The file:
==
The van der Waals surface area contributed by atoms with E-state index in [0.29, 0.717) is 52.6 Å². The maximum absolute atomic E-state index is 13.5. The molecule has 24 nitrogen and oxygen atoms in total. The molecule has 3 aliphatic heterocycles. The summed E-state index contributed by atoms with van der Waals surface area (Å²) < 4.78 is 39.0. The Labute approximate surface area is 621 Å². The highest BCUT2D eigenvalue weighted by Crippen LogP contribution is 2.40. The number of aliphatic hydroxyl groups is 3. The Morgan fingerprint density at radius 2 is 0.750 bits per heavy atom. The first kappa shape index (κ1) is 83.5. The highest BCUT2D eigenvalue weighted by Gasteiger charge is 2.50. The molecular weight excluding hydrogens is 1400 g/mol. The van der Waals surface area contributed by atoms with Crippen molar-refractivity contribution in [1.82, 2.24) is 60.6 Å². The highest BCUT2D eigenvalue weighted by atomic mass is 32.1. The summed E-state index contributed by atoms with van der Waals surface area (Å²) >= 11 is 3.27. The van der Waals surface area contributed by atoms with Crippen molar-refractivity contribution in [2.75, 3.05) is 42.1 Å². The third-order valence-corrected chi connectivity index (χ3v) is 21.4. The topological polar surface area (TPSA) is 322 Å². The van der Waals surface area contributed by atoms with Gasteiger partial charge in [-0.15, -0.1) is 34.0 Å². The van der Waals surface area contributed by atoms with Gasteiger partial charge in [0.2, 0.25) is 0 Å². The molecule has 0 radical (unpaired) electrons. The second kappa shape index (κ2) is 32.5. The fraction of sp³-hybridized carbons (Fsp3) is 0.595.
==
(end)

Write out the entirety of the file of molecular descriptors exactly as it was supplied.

The van der Waals surface area contributed by atoms with E-state index in [0.29, 0.717) is 52.6 Å². The maximum absolute atomic E-state index is 13.5. The molecule has 24 nitrogen and oxygen atoms in total. The molecule has 3 aliphatic heterocycles. The summed E-state index contributed by atoms with van der Waals surface area (Å²) < 4.78 is 39.0. The Labute approximate surface area is 621 Å². The highest BCUT2D eigenvalue weighted by Crippen LogP contribution is 2.40. The number of aliphatic hydroxyl groups is 3. The Morgan fingerprint density at radius 2 is 0.750 bits per heavy atom. The first kappa shape index (κ1) is 83.5. The highest BCUT2D eigenvalue weighted by Gasteiger charge is 2.50. The molecular weight excluding hydrogens is 1400 g/mol. The van der Waals surface area contributed by atoms with Crippen molar-refractivity contribution in [1.82, 2.24) is 60.6 Å². The highest BCUT2D eigenvalue weighted by atomic mass is 32.1. The summed E-state index contributed by atoms with van der Waals surface area (Å²) >= 11 is 3.27. The van der Waals surface area contributed by atoms with Crippen molar-refractivity contribution in [2.75, 3.05) is 42.1 Å². The third-order valence-corrected chi connectivity index (χ3v) is 21.4. The topological polar surface area (TPSA) is 322 Å². The van der Waals surface area contributed by atoms with Gasteiger partial charge in [-0.15, -0.1) is 34.0 Å². The van der Waals surface area contributed by atoms with Gasteiger partial charge in [0.2, 0.25) is 0 Å². The molecule has 0 radical (unpaired) electrons. The second kappa shape index (κ2) is 32.5. The fraction of sp³-hybridized carbons (Fsp3) is 0.595.